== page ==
Questions on Epstein’s death and CVA lawsuits

Interior of Saint Patrick's Cathedral in New York City.
Interior of Saint Patrick's Cathedral in New York City.
Kamira/Shutterstock
Interior of Saint Patrick's Cathedral in New York City.

Questions on Epstein’s death and CVA lawsuits

Rounding up the week’s political news.
August 16, 2019

Startled straphangers came face to face with an unusual animal that would be more at home in an actual jungle than its concrete cousin: a giant praying mantis that hitched a ride on the subway.

And when we say “giant,” we mean this carnivorous bug looked big enough to snack on small dogs in bags. Luckily, praying mantises are largely harmless to people (and dogs), so the sight was more of an oddity than a cause for concern.

Child Victims Act lawsuits roll in

The Child Victims Act went into effect on Wednesday, opening a temporary look back window for people to file civil lawsuits alleging childhood sexual abuse even if the statute of limitations had passed. People bringing cases have one year to file suits regardless of when the abuse was alleged to have taken place. On the first day, victims brought more than 400 lawsuits against alleged abusers and their institutions, including the Roman Catholic Church and the Boy Scouts. New York City alone had 169 cases. Experts expect more than 1,000 lawsuits will be filed before the window closes.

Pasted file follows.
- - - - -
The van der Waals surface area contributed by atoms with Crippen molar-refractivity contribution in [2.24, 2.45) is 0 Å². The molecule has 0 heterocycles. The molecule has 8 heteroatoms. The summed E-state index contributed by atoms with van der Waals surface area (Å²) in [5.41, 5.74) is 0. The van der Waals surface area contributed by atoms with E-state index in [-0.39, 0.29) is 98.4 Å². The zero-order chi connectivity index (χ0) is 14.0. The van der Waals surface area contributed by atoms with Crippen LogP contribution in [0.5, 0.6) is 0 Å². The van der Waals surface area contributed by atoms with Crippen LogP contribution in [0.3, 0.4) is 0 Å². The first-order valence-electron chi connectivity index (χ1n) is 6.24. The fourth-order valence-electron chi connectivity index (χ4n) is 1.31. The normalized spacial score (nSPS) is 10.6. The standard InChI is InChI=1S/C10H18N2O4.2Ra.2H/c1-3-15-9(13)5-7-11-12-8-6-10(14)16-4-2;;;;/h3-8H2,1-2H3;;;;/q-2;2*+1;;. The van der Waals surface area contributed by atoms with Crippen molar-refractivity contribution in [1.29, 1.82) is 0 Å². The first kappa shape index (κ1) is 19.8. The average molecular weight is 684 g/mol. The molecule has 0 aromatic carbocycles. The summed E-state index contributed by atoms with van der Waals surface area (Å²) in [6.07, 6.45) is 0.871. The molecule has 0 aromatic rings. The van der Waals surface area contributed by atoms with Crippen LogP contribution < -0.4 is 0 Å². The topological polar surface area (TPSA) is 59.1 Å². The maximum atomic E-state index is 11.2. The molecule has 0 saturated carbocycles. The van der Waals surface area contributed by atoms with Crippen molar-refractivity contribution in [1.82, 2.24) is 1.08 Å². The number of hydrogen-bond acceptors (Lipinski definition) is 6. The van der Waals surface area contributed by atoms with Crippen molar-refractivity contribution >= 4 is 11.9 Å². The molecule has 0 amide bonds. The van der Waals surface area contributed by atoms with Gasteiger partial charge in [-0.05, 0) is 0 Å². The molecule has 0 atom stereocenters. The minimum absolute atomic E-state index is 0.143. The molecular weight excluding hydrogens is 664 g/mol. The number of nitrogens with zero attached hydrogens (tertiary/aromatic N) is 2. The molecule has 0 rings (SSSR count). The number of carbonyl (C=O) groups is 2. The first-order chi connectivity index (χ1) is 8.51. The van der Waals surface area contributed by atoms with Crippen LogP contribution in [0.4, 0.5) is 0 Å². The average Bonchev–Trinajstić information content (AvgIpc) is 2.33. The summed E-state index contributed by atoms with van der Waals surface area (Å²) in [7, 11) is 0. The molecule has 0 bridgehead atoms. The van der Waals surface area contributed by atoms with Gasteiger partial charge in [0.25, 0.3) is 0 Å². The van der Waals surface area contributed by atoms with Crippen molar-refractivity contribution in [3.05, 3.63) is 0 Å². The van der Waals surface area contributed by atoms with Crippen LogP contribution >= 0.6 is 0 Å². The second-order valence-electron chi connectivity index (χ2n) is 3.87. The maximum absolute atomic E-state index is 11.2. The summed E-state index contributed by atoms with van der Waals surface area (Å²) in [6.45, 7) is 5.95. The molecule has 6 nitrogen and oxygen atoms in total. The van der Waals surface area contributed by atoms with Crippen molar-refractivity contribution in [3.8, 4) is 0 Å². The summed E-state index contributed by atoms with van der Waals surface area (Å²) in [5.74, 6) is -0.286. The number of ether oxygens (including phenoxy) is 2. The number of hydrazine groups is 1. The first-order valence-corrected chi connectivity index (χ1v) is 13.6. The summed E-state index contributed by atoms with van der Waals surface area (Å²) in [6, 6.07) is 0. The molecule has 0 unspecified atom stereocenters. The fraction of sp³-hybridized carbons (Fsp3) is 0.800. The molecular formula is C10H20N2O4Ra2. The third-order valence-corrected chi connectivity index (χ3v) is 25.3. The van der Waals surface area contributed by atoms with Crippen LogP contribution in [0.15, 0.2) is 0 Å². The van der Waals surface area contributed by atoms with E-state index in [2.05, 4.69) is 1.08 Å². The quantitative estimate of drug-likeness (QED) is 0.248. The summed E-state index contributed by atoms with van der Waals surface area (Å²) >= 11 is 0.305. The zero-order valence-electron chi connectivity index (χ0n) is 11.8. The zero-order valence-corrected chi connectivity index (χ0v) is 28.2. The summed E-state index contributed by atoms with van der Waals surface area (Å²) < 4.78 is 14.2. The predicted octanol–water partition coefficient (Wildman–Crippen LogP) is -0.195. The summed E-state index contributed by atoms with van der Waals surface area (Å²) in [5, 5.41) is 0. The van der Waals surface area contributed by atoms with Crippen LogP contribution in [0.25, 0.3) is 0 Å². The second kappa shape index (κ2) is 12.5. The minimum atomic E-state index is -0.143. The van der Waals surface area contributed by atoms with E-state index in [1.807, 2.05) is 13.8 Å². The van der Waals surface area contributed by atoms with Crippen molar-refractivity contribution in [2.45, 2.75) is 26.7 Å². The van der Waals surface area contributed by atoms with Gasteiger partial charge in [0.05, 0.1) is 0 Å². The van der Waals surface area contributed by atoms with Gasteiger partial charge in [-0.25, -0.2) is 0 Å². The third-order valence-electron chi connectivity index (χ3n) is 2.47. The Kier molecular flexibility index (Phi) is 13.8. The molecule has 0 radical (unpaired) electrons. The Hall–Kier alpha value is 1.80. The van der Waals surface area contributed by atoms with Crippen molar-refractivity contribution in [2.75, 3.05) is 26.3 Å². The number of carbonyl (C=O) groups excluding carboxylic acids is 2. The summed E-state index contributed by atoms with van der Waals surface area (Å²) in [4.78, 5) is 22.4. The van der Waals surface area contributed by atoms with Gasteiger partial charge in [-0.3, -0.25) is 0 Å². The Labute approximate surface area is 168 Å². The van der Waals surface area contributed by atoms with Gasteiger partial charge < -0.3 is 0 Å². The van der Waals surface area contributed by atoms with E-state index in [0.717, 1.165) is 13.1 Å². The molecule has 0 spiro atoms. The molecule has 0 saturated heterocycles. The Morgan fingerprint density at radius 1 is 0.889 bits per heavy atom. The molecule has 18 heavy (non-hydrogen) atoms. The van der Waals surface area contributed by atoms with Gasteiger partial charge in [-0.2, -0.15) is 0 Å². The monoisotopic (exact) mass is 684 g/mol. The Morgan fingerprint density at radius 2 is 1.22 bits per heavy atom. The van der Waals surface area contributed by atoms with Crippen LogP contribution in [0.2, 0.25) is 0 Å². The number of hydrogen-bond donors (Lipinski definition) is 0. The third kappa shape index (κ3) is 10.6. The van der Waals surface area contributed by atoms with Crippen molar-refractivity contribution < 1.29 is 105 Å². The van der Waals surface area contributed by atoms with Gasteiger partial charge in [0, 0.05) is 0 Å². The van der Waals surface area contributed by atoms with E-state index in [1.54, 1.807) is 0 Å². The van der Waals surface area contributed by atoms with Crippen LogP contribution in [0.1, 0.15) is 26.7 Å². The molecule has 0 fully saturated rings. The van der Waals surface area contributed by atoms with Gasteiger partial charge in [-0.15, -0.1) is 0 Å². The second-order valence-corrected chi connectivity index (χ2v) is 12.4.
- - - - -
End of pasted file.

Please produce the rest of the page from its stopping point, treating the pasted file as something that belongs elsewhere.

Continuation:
Questions on Epstein’s suicide

Accused child sex trafficker Jeffrey Epstein reportedly hanged himself while awaiting trial in the federal Metropolitan Correctional Center in Manhattan. Troubling facts have emerged about the circumstances leading up to Epstein’s death, spurring conspiracy theories online and from New York City Mayor Bill de Blasio, who called it “way too convenient.” Epstein was believed to have tried to kill himself several weeks earlier, but he was no longer on suicide watch at the time of his death. He was placed in a cell alone, which was against the jail’s policy for those recently taken off suicide watch. Additionally, guards who were supposed to check on Epstein every 30 minutes had not done so in hours, and are suspected of falsifying logs to show they had. Although Epstein’s accusers can no longer face him in court, at least one has filed a civil lawsuit against his estate.

Sexual harassment bills signed

Gov. Andrew Cuomo signed a bill that establishes a new standard for sexual harassment and other forms of workplace discrimination in the state. The law lowers the threshold for filing a complaint by eliminating the legal standard that behavior must be “severe or pervasive” to qualify as harassment, which many experts considered to be an unreasonably high bar. The new state law also extends the statute of limitations to file sexual harassment claims with the state and bans nondisclosure agreements as part of settlements. It comes after the state Legislature held the first joint hearing on sexual harassment in the state in decades at the prompting of a group for former legislative staffers who witnessed or experienced abuse.

Bumpy ride for 14th Street busway